Figure not included in this excerpt

Figure 2: Method invocation in a distribution environment

2.2.1 Interfaces

As you can see in Figure 2, instead of the component code in the client, only a facade, the so-called stub4, implemented. It intercepts method calls and passes them on to the middleware that is responsible for executing them on the remote computer. For this mechanism to work, the client must have a clear picture of the server component.

The interface definition language In the interface definition language, the public methods of the component are declared in a programming language-independent form. Each component can define any number of different interfaces. Both the server and the client get their idea of ​​the component from this source. In addition, the code for the stub is generated from this, which is linked to the client application. The server component also receives compiled code, the skeleton5which accepts the method request and calls the corresponding method in the server. It is then the work of the programmer to bring these methods to life. [Ros98]

An interface definition differs in some points from a normal object definition because it has to meet the requirements of a distributed environment.

interface a [uuid (0000-0000-0000-0000)]


attribute UShort value;

void set_value (in UShort new_value);

void get_value (out UShort output_value);

void add_to_value (inout UShort value_to_be_added); oneway void performthisoperation ();


As you can see in the example above, which follows the specification of the IDL from Corba, only the public methods of the object are described in the interface. In addition, the arguments of a function are given an additional parameter that specifies in which direction the arguments are sent when the method is called. This has the advantage that no unnecessary data is sent over the network. You can also specify whether the client should wait for the operation to be carried out (synchronous call, standard setting) or whether it should continue immediately after the command has been sent (asynchronous call). A brief summary of the IDL key words can be found in Table 1. The complete specification of the Corba IDL can be found in [Obj], that of the DCOM IDL in [Mic].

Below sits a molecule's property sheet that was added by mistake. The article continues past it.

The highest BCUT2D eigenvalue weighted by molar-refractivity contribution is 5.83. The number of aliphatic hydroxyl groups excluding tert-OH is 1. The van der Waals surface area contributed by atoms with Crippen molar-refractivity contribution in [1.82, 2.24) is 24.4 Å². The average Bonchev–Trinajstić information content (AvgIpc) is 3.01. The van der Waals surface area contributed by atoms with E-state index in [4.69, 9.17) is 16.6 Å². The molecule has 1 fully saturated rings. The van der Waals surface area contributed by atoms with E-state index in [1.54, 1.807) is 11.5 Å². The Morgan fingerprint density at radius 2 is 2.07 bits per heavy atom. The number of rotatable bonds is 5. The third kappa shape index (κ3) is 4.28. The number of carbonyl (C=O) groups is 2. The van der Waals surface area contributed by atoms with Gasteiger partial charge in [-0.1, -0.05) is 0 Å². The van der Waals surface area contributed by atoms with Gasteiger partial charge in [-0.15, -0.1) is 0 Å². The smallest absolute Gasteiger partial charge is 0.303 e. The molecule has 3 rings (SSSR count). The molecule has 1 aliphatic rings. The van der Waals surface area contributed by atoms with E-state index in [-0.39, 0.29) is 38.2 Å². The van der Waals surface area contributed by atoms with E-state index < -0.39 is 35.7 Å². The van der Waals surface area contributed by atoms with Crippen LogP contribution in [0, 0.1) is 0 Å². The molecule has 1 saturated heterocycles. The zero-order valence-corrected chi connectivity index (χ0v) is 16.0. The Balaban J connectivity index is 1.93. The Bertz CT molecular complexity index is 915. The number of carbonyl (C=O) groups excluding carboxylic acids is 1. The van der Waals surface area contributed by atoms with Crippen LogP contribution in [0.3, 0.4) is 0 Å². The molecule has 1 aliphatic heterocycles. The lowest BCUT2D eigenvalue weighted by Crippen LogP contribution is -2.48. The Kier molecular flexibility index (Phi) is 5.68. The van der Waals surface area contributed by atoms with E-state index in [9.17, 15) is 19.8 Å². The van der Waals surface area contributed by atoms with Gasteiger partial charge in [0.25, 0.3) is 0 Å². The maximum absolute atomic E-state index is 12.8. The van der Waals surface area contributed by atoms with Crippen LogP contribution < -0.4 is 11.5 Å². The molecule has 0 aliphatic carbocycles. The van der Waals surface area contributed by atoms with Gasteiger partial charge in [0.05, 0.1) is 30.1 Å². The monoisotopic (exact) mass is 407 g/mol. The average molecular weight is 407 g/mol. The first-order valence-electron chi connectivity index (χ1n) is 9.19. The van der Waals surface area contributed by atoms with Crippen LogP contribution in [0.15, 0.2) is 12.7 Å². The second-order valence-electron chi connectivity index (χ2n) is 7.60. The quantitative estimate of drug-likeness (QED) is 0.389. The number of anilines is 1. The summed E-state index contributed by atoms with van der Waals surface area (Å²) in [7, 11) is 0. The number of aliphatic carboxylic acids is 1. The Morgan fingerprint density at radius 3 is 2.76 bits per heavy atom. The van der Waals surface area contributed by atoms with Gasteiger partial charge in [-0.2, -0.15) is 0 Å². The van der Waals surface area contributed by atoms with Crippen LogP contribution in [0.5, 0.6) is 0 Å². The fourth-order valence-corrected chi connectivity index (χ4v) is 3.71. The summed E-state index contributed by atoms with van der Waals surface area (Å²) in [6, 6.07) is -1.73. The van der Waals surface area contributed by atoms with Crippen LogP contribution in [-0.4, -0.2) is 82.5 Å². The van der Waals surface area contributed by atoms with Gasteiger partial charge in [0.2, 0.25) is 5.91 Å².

Figure not included in this excerpt

Table 1: Key attributes in IDL

In addition to their identifier, interfaces are identified with a globally unique key (GUID6 ) occupied. This is automatically generated when the interface is created based on the system time and computer specifics and thus ensures to a large extent that there are no two different interfaces with the same GUID anywhere in the world. With the help of the key, the interface and its associated components are managed and referenced internally.

Dynamic binding The method of static binding described so far has a decisive disadvantage. The interface must already be known to the client at compile time. However, this is not always possible. That is why there is also the option of dynamic binding. This makes it possible to request the interface during runtime and to access server objects without an explicit client stub. The client then compiles and sends each method call according to its definition. However, this technique has the disadvantages that performance losses are to be expected compared to static binding and that no type checking of the arguments takes place. Dynamic binding is required, for example, if you want to provide scripting options.

The advantages of interface technology The interface technology makes it possible to develop components and access them beyond process limits. By separating interface and implementation, language independence is achieved and the ability to access common components in heterogeneous environments is achieved. Changes to the implementation are also possible without affecting the client.

2.2.2 Server types and lifetime management

Since components are not independent programs, they need an application in whose process space they can run. This means that as soon as a client requests a component, the associated server application must be started7in order to then be able to instantiate the component in their address space. An application that is started automatically must also terminate itself as soon as it is no longer needed. It is therefore necessary not only to manage the lifetime of a component but also that of the surrounding server application. For example, it must also be taken into account that in the event of a network error or if the client crashes, the connection to the server can suddenly be lost without the client noticing. In such a case, it is the responsibility of the middleware to notify the server of the incident. Both Corba and DCOM support this task. Figure 3 shows some of the many variations on how clients are

Figure not included in this excerpt

Figure 3: Clients access components

Components can access. As you can see, several components can reside in one and the same server. Several clients can use the same instance of a component or a separate instance is created for each client. Here, too, there are various problems of lifetime management, which can usually be solved using reference counters. A complete list of server types can be found in [Sch97] and in [Tha99, page 91ff].


3.1 history